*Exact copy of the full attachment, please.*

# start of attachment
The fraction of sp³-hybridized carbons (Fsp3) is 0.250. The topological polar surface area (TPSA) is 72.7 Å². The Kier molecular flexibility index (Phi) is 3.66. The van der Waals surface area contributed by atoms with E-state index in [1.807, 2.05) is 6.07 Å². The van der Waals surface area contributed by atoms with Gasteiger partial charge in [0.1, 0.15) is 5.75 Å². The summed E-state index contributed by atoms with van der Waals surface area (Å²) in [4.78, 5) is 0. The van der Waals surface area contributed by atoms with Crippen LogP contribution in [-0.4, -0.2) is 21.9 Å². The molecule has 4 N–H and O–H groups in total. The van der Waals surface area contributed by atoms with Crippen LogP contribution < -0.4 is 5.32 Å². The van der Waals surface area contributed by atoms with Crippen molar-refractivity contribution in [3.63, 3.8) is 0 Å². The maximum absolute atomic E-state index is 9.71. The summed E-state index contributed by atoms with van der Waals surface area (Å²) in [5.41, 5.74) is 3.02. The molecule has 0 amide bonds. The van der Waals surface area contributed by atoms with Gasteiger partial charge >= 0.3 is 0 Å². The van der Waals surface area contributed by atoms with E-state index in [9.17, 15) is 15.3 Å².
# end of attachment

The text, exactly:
The fraction of sp³-hybridized carbons (Fsp3) is 0.250. The topological polar surface area (TPSA) is 72.7 Å². The Kier molecular flexibility index (Phi) is 3.66. The van der Waals surface area contributed by atoms with E-state index in [1.807, 2.05) is 6.07 Å². The van der Waals surface area contributed by atoms with Gasteiger partial charge in [0.1, 0.15) is 5.75 Å². The summed E-state index contributed by atoms with van der Waals surface area (Å²) in [4.78, 5) is 0. The van der Waals surface area contributed by atoms with Crippen LogP contribution in [-0.4, -0.2) is 21.9 Å². The molecule has 4 N–H and O–H groups in total. The van der Waals surface area contributed by atoms with Crippen LogP contribution < -0.4 is 5.32 Å². The van der Waals surface area contributed by atoms with Crippen molar-refractivity contribution in [3.63, 3.8) is 0 Å². The maximum absolute atomic E-state index is 9.71. The summed E-state index contributed by atoms with van der Waals surface area (Å²) in [5.41, 5.74) is 3.02. The molecule has 0 amide bonds. The van der Waals surface area contributed by atoms with Gasteiger partial charge >= 0.3 is 0 Å². The van der Waals surface area contributed by atoms with E-state index in [9.17, 15) is 15.3 Å².